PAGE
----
The “Documents” tab is now very prominently displayed: click on it and upload your file.
Select your language pair, in our example, English to French, and the automatic translation engine will also provide you with the results of your translation in French on-line, via a web page.
Here too, just like with Bing, the result is not a Word file so to speak. The on-line results broadly keep to your layout, all the while, nonetheless converting it into HTML web format.
A deftly executed copy-paste of the results page content into your Word document will give you something very similar to the source, with a few imperfections which you will have to correct.
The good news is that this new tab and Word file import option appears to do away with the 5,000 character cap. In our test, all 30,000 characters in our source Word document were translated in their entirety.
As to the translation itself?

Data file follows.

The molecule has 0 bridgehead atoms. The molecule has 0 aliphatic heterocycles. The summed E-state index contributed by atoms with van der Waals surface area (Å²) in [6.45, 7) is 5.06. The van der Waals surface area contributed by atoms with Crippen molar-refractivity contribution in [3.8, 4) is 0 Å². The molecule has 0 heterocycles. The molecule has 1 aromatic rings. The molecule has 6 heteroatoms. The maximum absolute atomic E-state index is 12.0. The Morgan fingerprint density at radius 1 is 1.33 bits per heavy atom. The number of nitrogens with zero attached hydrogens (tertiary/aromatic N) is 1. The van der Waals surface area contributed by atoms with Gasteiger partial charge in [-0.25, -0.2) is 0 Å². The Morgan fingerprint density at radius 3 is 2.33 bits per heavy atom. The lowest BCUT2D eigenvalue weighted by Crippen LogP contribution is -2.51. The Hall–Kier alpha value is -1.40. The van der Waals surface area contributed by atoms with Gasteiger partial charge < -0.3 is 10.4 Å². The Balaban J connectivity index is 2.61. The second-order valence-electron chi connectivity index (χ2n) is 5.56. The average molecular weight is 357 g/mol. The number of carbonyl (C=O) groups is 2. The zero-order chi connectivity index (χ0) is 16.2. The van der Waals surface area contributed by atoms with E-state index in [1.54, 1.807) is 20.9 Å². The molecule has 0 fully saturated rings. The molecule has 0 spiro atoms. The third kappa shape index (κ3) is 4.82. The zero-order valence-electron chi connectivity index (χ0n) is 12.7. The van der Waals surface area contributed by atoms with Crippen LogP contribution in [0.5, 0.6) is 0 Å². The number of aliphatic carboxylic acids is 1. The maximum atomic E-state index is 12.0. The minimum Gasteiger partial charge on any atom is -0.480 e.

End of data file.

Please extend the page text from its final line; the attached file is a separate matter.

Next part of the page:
The translation is the usual solid output for which Google is known, depending largely the subject matter.
See the response to previous questions, for counter-indications.
Note: the same type of service is available from another excellent on-line translator DeepL (by clicking on the link, “Translate a document”).
Note also that certain sites, like onlinedoctranslator.com, use Google Translate to recreate a Word document, with the original formatting of the Word file. A word of caution, however, as this (free) site is overrun by ads that make the user experience an unpleasant one.
Opting for professional translation of a Word document from English to French, with Ubiqus IO
our web translation application, Ubiqus IO, offers professional translation services by university-trained translators.